Atari Jaguar GD Cartridge: Review

The Atari Jaguar GD Cartridge is for, you guessed it, the Atari Jaguar. This is another one of those consoles you either love or hate, some might say it’s a niche system but I don’t really subscribe to those thoughts. It’s a console that has a thriving homebrew community, maybe one of the most active, so when James at RetroHQ announced that he was making a cartridge that allows you to play the full-back catalogue of Atari Jaguar games and homebrews directly from a memory card I knew, right then, this would surely enhance that part of the Jaguar scene.

As a developer, having the ability to sell ROM’s to people surely makes life much easier as folks like me cannot buy every physical copy that gets released. I can, however, buy all the ROM’s! Let’s take a closer look at this Flash cart solution and delve into what you get for your money.

The cartridge currently doesn’t come packaged in a box but it’s sealed in an anti-static bag and includes a coloured instruction booklet to help you get setup. You’ll need to supply your own Micro SD card so make sure you have one to spare. Once you insert the cartridge into the Jaguar, you will get a screen that gives you a link to the latest firmware. No cartridges are shipped with firmware so you have to go through this process, which is very straight forward.  You simply download the file, copy it to your FAT16/32 formatted SD card, insert this to the cartridge, reboot the console, watch as it automatically updates the hardware and then loads into the menu screen. Once this process is completed, you can remove the SD card and copy the game ROM’s that you want on it to be ready to play.

I only added a few games that I own just so I could compare the version played via this device to the real physical copy. The games I chose were Aliens Vs Predator, Power Drive Rally and Rayman. Though simple choices, these are three of my favourite Jag games and ones I would most likely spot any issues with. This part was surprisingly simple and perhaps not needed within this review but as I set out on the path to fully test the cartridge I can only report my findings. Other than dealing with loading times, there was no real difference in the gaming experience. Each game played exactly as the real hardware/software would. So a huge thumbs up and, to be honest, I kind of expected that in any case.

Hardware Compatibility

* Atari Jaguar without Jaguar CD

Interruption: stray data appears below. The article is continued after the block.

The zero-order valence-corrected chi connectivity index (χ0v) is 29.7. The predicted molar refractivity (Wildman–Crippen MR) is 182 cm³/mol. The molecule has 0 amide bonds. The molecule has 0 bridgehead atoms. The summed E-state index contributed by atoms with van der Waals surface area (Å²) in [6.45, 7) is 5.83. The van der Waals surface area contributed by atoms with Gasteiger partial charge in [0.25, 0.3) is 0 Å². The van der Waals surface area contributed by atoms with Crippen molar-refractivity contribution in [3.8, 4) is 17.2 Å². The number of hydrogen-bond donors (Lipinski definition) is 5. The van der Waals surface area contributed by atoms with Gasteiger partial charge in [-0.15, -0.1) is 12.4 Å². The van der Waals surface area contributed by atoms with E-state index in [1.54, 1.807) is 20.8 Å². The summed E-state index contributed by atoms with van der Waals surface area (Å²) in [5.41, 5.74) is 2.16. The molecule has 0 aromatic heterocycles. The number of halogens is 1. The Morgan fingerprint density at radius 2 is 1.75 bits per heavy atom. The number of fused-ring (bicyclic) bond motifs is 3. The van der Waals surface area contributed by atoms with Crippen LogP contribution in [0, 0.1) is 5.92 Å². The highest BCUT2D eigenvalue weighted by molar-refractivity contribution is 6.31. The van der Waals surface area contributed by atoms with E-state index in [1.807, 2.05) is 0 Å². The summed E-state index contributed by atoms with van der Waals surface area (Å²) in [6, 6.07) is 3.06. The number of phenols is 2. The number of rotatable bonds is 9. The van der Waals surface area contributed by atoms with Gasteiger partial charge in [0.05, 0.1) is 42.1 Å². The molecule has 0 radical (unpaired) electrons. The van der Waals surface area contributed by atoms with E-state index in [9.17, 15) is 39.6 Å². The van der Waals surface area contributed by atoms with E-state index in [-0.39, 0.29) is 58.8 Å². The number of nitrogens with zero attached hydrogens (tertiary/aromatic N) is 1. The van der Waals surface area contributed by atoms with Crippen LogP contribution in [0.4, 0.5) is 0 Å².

* Installed EEPROM support for 128, 512 and 2048 byte EEPROMs
* FAT16/32 formatted MMC compatible micro memory card
* JagLink currently not supported

One thing I must mention is that, if you are lucky enough to own a JagCD, you cannot use the GD Cartridge with that addon plugged into the console. Currently, you must only have the bare Jag running though I believe James is working on a fix for this. That’s the beauty of the firmware updates!

Loading times are rapid, on average about 10 seconds, save states work like a dream and you can more or less hold the entire library on your cart. One criticism has been the price as the unit will set you back £160, give or take a few pounds. Yes, it’s a lot of money but some Everdrives will set you back similar amounts, so it’s not an outrageous price based on products that do the same thing on other consoles. Also be aware that James is a one-man band who is designing, building, testing, and selling these. It’s not a huge company taking your hard earned cash. Supporting projects like this only means more systems will get similar Game Drives from RetroHQ, such as the Atari Lynx and the Neo Geo Pocket GD Cartridges.

To sum up my opinion on this flash cart, if you own a Jaguar and you simply can not afford to buy all the games this console has to offer, buying one of these is a must. If you’re into homebrews and you want to experience those games at a third of the cost (in most cases), then this is for you. It’s a win-win type deal and you’re supporting someone who clearly loves doing what he does.




Review Score
  • 9/10
    RVG Rating - 9/10


Retro head and key holder of RVG.

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